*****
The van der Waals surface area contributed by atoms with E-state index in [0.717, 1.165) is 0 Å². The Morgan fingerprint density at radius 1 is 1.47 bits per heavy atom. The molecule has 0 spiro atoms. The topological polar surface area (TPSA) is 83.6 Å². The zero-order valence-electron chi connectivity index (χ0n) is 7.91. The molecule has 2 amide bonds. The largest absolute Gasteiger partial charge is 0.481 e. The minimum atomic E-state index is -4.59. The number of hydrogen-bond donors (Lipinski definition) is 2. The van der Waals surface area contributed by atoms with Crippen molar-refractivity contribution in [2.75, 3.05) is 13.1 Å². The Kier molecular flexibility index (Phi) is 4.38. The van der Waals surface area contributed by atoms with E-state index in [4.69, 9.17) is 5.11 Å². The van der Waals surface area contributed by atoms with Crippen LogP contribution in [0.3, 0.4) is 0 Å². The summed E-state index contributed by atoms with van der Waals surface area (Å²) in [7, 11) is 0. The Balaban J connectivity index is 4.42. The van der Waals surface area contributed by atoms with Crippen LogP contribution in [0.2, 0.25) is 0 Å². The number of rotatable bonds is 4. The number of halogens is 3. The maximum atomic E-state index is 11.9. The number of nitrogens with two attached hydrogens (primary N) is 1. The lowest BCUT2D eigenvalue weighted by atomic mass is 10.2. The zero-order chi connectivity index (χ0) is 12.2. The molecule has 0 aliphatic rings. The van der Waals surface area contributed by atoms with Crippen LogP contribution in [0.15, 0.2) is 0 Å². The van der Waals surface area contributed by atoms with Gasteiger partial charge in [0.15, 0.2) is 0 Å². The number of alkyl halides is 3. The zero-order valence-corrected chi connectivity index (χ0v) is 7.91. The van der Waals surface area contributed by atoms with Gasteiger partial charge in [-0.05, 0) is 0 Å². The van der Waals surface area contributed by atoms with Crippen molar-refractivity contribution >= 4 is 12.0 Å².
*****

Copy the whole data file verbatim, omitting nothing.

The van der Waals surface area contributed by atoms with E-state index in [0.717, 1.165) is 0 Å². The Morgan fingerprint density at radius 1 is 1.47 bits per heavy atom. The molecule has 0 spiro atoms. The topological polar surface area (TPSA) is 83.6 Å². The zero-order valence-electron chi connectivity index (χ0n) is 7.91. The molecule has 2 amide bonds. The largest absolute Gasteiger partial charge is 0.481 e. The minimum atomic E-state index is -4.59. The number of hydrogen-bond donors (Lipinski definition) is 2. The van der Waals surface area contributed by atoms with Crippen molar-refractivity contribution in [2.75, 3.05) is 13.1 Å². The Kier molecular flexibility index (Phi) is 4.38. The van der Waals surface area contributed by atoms with E-state index in [4.69, 9.17) is 5.11 Å². The van der Waals surface area contributed by atoms with Crippen LogP contribution in [0.3, 0.4) is 0 Å². The summed E-state index contributed by atoms with van der Waals surface area (Å²) in [7, 11) is 0. The Balaban J connectivity index is 4.42. The van der Waals surface area contributed by atoms with Crippen LogP contribution in [0.2, 0.25) is 0 Å². The number of rotatable bonds is 4. The number of halogens is 3. The maximum atomic E-state index is 11.9. The number of nitrogens with two attached hydrogens (primary N) is 1. The lowest BCUT2D eigenvalue weighted by atomic mass is 10.2. The zero-order chi connectivity index (χ0) is 12.2. The molecule has 0 aliphatic rings. The van der Waals surface area contributed by atoms with Crippen LogP contribution in [0.15, 0.2) is 0 Å². The van der Waals surface area contributed by atoms with Gasteiger partial charge in [0.15, 0.2) is 0 Å². The number of alkyl halides is 3. The zero-order valence-corrected chi connectivity index (χ0v) is 7.91. The van der Waals surface area contributed by atoms with Gasteiger partial charge in [-0.05, 0) is 0 Å². The van der Waals surface area contributed by atoms with Crippen molar-refractivity contribution >= 4 is 12.0 Å².